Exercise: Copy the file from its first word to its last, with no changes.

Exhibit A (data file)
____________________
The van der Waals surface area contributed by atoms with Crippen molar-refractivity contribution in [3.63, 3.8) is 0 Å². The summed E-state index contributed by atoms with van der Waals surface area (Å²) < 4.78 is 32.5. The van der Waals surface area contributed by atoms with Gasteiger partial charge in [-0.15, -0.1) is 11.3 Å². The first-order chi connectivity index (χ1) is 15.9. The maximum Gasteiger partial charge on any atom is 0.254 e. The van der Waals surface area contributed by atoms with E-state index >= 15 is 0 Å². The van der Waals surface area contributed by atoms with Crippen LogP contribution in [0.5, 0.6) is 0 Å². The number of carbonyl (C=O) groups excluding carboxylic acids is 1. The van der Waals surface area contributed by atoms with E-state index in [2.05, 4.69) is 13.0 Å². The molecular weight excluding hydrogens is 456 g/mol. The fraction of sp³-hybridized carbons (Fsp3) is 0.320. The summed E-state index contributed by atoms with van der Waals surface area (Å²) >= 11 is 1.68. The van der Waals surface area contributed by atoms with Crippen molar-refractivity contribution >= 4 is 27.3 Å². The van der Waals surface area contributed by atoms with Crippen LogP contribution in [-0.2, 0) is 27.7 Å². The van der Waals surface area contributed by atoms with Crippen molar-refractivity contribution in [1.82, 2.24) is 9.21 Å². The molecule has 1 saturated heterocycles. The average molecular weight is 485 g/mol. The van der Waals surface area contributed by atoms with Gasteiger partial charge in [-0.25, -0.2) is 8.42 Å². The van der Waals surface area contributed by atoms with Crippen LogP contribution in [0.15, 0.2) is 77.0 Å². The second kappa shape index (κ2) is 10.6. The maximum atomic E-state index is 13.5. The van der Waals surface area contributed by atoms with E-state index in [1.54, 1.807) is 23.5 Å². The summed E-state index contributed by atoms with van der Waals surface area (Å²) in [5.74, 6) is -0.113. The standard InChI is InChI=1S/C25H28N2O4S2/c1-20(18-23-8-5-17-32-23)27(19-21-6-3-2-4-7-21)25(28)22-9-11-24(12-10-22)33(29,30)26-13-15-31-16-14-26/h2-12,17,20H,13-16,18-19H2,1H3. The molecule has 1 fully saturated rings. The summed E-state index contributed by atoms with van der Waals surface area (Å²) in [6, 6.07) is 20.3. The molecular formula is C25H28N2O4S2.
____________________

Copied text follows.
The van der Waals surface area contributed by atoms with Crippen molar-refractivity contribution in [3.63, 3.8) is 0 Å². The summed E-state index contributed by atoms with van der Waals surface area (Å²) < 4.78 is 32.5. The van der Waals surface area contributed by atoms with Gasteiger partial charge in [-0.15, -0.1) is 11.3 Å². The first-order chi connectivity index (χ1) is 15.9. The maximum Gasteiger partial charge on any atom is 0.254 e. The van der Waals surface area contributed by atoms with E-state index >= 15 is 0 Å². The van der Waals surface area contributed by atoms with Crippen LogP contribution in [0.5, 0.6) is 0 Å². The number of carbonyl (C=O) groups excluding carboxylic acids is 1. The van der Waals surface area contributed by atoms with E-state index in [2.05, 4.69) is 13.0 Å². The molecular weight excluding hydrogens is 456 g/mol. The fraction of sp³-hybridized carbons (Fsp3) is 0.320. The summed E-state index contributed by atoms with van der Waals surface area (Å²) >= 11 is 1.68. The van der Waals surface area contributed by atoms with Crippen molar-refractivity contribution >= 4 is 27.3 Å². The van der Waals surface area contributed by atoms with Crippen LogP contribution in [-0.2, 0) is 27.7 Å². The van der Waals surface area contributed by atoms with Crippen molar-refractivity contribution in [1.82, 2.24) is 9.21 Å². The molecule has 1 saturated heterocycles. The average molecular weight is 485 g/mol. The van der Waals surface area contributed by atoms with Gasteiger partial charge in [-0.25, -0.2) is 8.42 Å². The van der Waals surface area contributed by atoms with Crippen LogP contribution in [0.15, 0.2) is 77.0 Å². The second kappa shape index (κ2) is 10.6. The maximum atomic E-state index is 13.5. The van der Waals surface area contributed by atoms with E-state index in [1.54, 1.807) is 23.5 Å². The summed E-state index contributed by atoms with van der Waals surface area (Å²) in [5.74, 6) is -0.113. The standard InChI is InChI=1S/C25H28N2O4S2/c1-20(18-23-8-5-17-32-23)27(19-21-6-3-2-4-7-21)25(28)22-9-11-24(12-10-22)33(29,30)26-13-15-31-16-14-26/h2-12,17,20H,13-16,18-19H2,1H3. The molecule has 1 fully saturated rings. The summed E-state index contributed by atoms with van der Waals surface area (Å²) in [6, 6.07) is 20.3. The molecular formula is C25H28N2O4S2.